But “you can’t argue with the statistics," said UMC housing director Caroline Chambre. “This approach was controversial at one time because of the stereotype of who the homeless are, and we had to change that stereotype.”
In 2012, total welfare spending for the poor was just 0.47% of the federal budget. It turns out that maybe if we spent a little more to help the chronically destitute solve their problems, we could save a lot of money.
….I sweartogod I’m going to read Nine Tailors, but after the time I have had (migraine that knocked me out for 36 hours, EUC vote postponed again, and husband probably did not get a job he was eminently qualified, indeed overqualified, for) I just need some Wimsey short stories, which I love. (I have no idea why all the Sayers critics hate them. Fuck you, literary critics! //goes back to bed)
Romek Marber cover art for Dorothy Sayer’s ‘Have His Carcasse’.
Penguin Books (1962)
England, serenely unaware of his symbolic importance, acknowledged the squeeze with a pressure of the elbow.
|—||Busman’s Honeymoon, by Dorothy L Sayers (1937)|
POSSIBLY THE BEST SAYERS COVER EVER. NO LIE.
My favorite is Murder Must Advertise…because Wimsey is sexy in it.
OTP Advent Calendar
day 5: Lord Peter Wimsey/Harriet Vane - Dorothy L Sayers
Most of my OTPs are resolutely not heterosexual, but I can’t do OTPs without talking about these two. The Wimsey books are quite quite brilliant before Harriet shows up, but once she does they get even better. (Some days, Sayers is my favourite detective writer. Other days it’s Edmund Crispin. Mr Conan Doyle is always in third place). Gaudy Night is as much a philosophical meditation on how to live one’s life as it is a detective novel.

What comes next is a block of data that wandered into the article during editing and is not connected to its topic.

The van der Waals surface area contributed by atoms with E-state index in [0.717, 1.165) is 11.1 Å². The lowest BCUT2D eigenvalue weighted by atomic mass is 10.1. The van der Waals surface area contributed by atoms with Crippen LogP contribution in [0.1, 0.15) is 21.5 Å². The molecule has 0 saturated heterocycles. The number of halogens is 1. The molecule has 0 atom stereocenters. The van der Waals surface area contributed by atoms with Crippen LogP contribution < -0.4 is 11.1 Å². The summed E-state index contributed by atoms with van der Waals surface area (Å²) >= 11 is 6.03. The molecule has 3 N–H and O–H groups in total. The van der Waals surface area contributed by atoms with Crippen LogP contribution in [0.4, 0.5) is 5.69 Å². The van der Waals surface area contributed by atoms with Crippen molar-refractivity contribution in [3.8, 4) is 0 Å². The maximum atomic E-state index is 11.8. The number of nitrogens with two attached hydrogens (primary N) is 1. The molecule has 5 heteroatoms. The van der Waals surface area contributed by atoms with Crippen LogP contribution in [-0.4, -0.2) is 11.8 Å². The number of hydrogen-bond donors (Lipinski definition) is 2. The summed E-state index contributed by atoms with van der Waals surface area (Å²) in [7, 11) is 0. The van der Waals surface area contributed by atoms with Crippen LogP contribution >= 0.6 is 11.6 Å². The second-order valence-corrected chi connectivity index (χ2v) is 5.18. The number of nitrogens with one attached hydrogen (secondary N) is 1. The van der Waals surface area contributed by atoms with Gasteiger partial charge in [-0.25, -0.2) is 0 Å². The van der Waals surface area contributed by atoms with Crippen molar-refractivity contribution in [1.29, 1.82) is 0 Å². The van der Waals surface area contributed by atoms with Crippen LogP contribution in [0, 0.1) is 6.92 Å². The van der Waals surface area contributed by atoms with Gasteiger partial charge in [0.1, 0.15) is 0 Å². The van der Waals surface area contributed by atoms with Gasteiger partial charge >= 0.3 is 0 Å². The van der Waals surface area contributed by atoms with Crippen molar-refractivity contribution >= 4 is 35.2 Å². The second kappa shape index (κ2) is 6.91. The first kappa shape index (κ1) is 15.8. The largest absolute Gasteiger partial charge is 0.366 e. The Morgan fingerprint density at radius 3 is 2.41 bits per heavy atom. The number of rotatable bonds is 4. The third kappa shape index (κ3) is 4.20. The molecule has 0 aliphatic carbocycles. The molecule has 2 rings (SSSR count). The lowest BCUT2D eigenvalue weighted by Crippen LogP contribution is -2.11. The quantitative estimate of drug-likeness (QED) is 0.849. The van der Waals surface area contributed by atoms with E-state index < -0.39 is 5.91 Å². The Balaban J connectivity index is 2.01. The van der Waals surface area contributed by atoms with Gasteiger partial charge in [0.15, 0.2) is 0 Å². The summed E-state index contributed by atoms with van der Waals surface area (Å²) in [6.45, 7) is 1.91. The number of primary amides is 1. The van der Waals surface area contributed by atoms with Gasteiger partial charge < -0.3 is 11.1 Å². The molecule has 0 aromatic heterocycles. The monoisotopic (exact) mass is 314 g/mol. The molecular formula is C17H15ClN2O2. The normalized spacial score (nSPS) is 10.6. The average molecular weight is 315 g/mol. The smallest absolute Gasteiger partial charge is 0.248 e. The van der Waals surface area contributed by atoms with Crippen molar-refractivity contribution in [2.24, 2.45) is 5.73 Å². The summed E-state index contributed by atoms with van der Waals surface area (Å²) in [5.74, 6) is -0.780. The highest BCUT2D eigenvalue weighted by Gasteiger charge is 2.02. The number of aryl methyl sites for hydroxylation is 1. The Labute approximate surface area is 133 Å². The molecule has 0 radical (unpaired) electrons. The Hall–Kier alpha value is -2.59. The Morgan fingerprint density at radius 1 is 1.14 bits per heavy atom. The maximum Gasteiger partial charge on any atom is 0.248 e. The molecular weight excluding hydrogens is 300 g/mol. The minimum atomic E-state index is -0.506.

And these two! The relationship develops over three books, and it’s complicated and real and never easy, and you believe in it as you believe in them both as fully rounded characters; they’re fiercely equal and painfully honest at times. These two are my ideal couple, and they have ruined me for life, I think. That kiss at the end of Gaudy Night makes me do happy weeping every time, but it’s the earlier moment of Harriet’s realisation that is my favourite bit.
And on top of that there’s brilliant detection, and wit, and Bunter, and London. Donne and Bach and murder and dope and literary policemen and Oxford and the dizzy 20s and 30s. And a tv version with two perfectly cast leads, full of deco design!porn, monocle!porn, clothes!porn and these two with their beautiful faces.
Today I learned:
- That Dorothy L. Sayers wrote copy for Guinness’s iconic toucan advertisement, which, yes, obviously makes me want to re-read Murder Must Advertise.
- That John Gilroy, the artist who painted those ads, was also a famous and well-respected portrait artist who painted Queen Elizabeth II twice.
- That Collector’s Weekly is still the best.
She’s got a sense of humour too - one wouldn’t be dull - one would wake up and there’d be a whole day for jolly things to happen in - and then one would come home and go to bed - that would be jolly, too - and while she was writing, I could go out and mess round, so we shouldn’t either of us be dull -